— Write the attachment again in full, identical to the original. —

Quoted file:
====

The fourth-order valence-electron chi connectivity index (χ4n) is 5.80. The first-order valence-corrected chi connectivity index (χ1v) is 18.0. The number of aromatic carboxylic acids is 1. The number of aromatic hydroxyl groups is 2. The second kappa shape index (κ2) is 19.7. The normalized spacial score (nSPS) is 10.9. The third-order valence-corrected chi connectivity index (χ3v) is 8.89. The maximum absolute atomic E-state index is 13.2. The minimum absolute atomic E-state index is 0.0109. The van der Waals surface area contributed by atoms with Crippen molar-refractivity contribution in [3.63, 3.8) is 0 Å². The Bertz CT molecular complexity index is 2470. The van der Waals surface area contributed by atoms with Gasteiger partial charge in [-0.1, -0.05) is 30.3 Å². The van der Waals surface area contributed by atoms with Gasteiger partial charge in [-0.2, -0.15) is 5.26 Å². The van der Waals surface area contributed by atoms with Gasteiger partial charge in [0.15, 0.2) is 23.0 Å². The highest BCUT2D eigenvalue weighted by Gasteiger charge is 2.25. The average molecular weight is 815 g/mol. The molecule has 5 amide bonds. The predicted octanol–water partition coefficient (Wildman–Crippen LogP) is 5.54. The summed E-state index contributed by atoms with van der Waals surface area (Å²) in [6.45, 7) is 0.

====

The fourth-order valence-electron chi connectivity index (χ4n) is 5.80. The first-order valence-corrected chi connectivity index (χ1v) is 18.0. The number of aromatic carboxylic acids is 1. The number of aromatic hydroxyl groups is 2. The second kappa shape index (κ2) is 19.7. The normalized spacial score (nSPS) is 10.9. The third-order valence-corrected chi connectivity index (χ3v) is 8.89. The maximum absolute atomic E-state index is 13.2. The minimum absolute atomic E-state index is 0.0109. The van der Waals surface area contributed by atoms with Crippen molar-refractivity contribution in [3.63, 3.8) is 0 Å². The Bertz CT molecular complexity index is 2470. The van der Waals surface area contributed by atoms with Gasteiger partial charge in [-0.1, -0.05) is 30.3 Å². The van der Waals surface area contributed by atoms with Gasteiger partial charge in [-0.2, -0.15) is 5.26 Å². The van der Waals surface area contributed by atoms with Gasteiger partial charge in [0.15, 0.2) is 23.0 Å². The highest BCUT2D eigenvalue weighted by Gasteiger charge is 2.25. The average molecular weight is 815 g/mol. The molecule has 5 amide bonds. The predicted octanol–water partition coefficient (Wildman–Crippen LogP) is 5.54. The summed E-state index contributed by atoms with van der Waals surface area (Å²) in [6.45, 7) is 0.